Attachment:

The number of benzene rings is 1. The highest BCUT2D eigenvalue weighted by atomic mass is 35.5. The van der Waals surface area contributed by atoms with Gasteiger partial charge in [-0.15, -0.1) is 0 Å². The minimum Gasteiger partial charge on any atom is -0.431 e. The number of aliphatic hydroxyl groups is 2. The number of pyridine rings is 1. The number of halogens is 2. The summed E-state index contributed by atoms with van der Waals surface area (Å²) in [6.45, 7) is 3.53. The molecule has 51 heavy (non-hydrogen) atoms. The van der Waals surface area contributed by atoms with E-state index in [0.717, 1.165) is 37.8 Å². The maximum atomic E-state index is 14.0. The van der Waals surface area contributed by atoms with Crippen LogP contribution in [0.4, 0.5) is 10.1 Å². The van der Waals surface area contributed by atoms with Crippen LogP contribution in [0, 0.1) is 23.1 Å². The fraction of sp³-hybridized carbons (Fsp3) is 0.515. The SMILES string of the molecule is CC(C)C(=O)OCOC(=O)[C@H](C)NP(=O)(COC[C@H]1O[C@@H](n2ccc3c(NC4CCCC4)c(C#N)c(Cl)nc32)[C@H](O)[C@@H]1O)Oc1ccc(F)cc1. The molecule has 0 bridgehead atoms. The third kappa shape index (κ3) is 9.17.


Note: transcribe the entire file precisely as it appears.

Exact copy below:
The number of benzene rings is 1. The highest BCUT2D eigenvalue weighted by atomic mass is 35.5. The van der Waals surface area contributed by atoms with Gasteiger partial charge in [-0.15, -0.1) is 0 Å². The minimum Gasteiger partial charge on any atom is -0.431 e. The number of aliphatic hydroxyl groups is 2. The number of pyridine rings is 1. The number of halogens is 2. The summed E-state index contributed by atoms with van der Waals surface area (Å²) in [6.45, 7) is 3.53. The molecule has 51 heavy (non-hydrogen) atoms. The van der Waals surface area contributed by atoms with E-state index in [0.717, 1.165) is 37.8 Å². The maximum atomic E-state index is 14.0. The van der Waals surface area contributed by atoms with Crippen LogP contribution in [0.4, 0.5) is 10.1 Å². The van der Waals surface area contributed by atoms with Crippen LogP contribution in [0, 0.1) is 23.1 Å². The fraction of sp³-hybridized carbons (Fsp3) is 0.515. The SMILES string of the molecule is CC(C)C(=O)OCOC(=O)[C@H](C)NP(=O)(COC[C@H]1O[C@@H](n2ccc3c(NC4CCCC4)c(C#N)c(Cl)nc32)[C@H](O)[C@@H]1O)Oc1ccc(F)cc1. The molecule has 0 bridgehead atoms. The third kappa shape index (κ3) is 9.17.